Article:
Marks and Spencer’s challenge to the block on its plans to demolish and redevelop its flagship Oxford Street branch, put in place by cabinet minister Michael Gove, is one of the most hotly anticipated legal clashes of its kind for years.
It has become a test case over tearing down old buildings. Campaign groups claim that refurbishment without demolition is a better way to modernise space, emitting less carbon and protecting urban heritage.
But M&S’s scheme to pull down the unlisted Orchard House at the Marble Arch end of Europe’s most famous shopping street was cleared by Westminster Council and Sadiq Khan, the London mayor. Then came Gove’s intervention as communities and housing secretary.
At the time of his decision in July, Gove cited environmental grounds. He said demolition of the 1929 edifice would “fail to support the transition to a low-carbon future, and would overall fail to encourage the reuse of existing resources”.
It provoked an angry response from M&S. Stuart Machin, M&S chief executive, called Gove’s decision “utterly pathetic”. The 140-year-old firm threatened to leave the site entirely if it cannot redevelop it. And it says the scheme for one of its best-known branches reaches all the relevant planning requirements.
The FTSE 100 firm’s operations director, Sacha Berendji, said today that the decision “misinterpreted and wrongly applied planning policy, with every one of the six counts we raised approved by the Court to proceed to this hearing,” adding:
“When our proposal to bring one of London’s most sustainable and energy efficient buildings into the heart of the West End is rejected and other schemes with lower sustainability benefits are going ahead, it makes it impossible for developers to interpret planning policy, freezing investment and leading many to ask ‘why bother’, which is a disaster for the economy and the transition to Net Zero.”
Save Britain’s Heritage has also been involved in the case. It crowdfunded representation against the scheme at a 2022 public inquiry into the plans. And it backs the government.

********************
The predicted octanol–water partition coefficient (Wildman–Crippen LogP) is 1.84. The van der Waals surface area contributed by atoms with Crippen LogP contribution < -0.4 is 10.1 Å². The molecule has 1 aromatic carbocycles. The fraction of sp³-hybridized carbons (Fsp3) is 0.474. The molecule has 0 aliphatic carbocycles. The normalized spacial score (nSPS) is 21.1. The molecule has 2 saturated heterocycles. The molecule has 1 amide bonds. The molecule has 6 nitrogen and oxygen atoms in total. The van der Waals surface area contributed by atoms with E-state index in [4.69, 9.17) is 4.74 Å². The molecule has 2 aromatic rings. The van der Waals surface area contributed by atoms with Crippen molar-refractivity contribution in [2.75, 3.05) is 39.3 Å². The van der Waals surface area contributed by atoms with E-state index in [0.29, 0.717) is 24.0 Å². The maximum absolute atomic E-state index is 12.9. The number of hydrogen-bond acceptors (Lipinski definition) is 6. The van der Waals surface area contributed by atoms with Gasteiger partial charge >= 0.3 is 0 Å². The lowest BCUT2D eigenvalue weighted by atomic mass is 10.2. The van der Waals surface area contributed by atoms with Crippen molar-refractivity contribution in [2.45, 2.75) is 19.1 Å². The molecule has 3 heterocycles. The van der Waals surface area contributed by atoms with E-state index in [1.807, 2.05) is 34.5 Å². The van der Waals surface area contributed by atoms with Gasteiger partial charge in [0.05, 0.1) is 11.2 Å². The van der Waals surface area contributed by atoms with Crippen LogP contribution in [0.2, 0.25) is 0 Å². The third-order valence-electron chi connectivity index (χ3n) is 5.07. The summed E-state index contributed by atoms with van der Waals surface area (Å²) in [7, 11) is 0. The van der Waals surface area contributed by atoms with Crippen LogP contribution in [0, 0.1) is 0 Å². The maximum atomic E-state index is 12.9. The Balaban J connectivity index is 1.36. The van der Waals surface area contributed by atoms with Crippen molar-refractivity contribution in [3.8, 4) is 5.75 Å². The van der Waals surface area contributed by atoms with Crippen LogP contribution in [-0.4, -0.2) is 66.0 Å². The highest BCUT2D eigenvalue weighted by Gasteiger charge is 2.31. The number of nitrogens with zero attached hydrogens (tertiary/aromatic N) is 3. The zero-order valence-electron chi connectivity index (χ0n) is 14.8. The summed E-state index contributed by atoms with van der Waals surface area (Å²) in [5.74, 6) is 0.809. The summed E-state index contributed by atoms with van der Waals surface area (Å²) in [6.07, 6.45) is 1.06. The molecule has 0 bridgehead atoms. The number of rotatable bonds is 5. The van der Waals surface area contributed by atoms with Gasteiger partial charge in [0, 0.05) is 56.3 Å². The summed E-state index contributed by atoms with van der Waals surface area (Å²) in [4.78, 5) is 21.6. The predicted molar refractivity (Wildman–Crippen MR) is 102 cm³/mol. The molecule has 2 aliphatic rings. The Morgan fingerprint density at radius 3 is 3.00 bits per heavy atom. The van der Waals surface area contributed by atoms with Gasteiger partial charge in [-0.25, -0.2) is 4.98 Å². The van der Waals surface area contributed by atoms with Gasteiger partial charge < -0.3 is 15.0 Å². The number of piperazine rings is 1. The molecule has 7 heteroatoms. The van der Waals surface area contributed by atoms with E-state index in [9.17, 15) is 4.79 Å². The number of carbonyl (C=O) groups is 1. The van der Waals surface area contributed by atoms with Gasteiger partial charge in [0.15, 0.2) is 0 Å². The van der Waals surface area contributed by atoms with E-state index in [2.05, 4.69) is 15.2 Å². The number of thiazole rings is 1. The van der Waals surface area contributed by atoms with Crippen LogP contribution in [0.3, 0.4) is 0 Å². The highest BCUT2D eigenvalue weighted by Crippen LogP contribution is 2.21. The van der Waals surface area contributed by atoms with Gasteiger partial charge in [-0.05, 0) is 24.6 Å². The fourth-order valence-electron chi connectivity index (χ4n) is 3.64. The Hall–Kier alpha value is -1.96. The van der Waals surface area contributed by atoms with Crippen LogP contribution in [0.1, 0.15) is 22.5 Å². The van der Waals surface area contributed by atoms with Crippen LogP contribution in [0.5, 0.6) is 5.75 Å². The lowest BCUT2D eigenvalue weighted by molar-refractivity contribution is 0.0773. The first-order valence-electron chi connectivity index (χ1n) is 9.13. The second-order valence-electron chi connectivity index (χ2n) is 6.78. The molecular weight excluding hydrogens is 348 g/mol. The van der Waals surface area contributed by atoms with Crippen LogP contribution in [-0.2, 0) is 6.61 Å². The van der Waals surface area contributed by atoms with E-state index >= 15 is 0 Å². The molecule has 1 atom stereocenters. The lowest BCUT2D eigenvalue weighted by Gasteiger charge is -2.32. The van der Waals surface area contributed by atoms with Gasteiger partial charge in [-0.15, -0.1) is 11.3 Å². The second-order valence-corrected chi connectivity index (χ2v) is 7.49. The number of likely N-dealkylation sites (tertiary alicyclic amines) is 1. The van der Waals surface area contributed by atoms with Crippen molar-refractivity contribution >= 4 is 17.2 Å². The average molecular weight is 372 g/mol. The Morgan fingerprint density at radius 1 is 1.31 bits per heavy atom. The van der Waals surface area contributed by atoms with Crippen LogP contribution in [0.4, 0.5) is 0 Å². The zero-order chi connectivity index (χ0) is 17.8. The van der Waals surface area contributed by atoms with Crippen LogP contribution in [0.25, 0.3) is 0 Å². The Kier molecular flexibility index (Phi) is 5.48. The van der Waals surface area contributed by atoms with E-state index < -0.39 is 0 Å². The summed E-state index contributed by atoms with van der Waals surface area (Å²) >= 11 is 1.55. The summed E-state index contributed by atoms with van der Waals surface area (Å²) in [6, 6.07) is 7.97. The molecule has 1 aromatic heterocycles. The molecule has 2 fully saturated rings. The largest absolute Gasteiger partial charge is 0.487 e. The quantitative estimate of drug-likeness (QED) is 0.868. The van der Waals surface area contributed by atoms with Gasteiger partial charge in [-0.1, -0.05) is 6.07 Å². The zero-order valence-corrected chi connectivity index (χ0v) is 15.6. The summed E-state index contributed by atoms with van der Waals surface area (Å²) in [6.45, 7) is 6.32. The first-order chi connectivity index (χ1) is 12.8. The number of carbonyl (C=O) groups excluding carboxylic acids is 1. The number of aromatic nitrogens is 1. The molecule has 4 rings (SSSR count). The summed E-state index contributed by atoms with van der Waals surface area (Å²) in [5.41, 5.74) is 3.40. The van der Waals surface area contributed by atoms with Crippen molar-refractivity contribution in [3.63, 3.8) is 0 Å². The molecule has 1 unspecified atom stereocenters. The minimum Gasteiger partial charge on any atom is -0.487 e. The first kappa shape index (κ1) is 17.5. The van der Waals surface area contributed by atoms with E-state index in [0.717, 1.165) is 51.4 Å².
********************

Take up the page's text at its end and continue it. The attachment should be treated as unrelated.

Henrietta Billings, a director at the campaign group, said: “We believe the Secretary of State made the right decision.
“The M&S Oxford Street case … put carbon firmly at the heart of the debate and challenged the UK’s disposable attitude to buildings. It was the first time a planning inquiry had sustainability and heritage as its joint focus – two fundamentally important issues that go hand in hand and are mutually re-enforcing.”
The fate of the corner plot has caught the eye of celebrities and captured the interest of the public. Comedian Griff Rhys Jones and author Bill Bryson have called for the existing building to be saved.
M&S argued at the public inquiry last year that the western end of Oxford Street would be “terminally harmed” if it pulled out of the site.
And there has been concern at the decline of Oxford Street as a destination capable of drawing in the international crowds for which it was once famed across Europe. At the inquiry, Machin pointed out that there were 42 vacant sites out of 269 shops “on what should be our nation’s premier shopping street.” He added:
“Playing to the gallery by kiboshing the only retail-led regeneration proposal is a short-sighted act of self-sabotage by the Secretary of State and its effects will be felt far beyond M&S and the West End.”
The case will be heard by Mrs Justice Lieven today and tomorrow.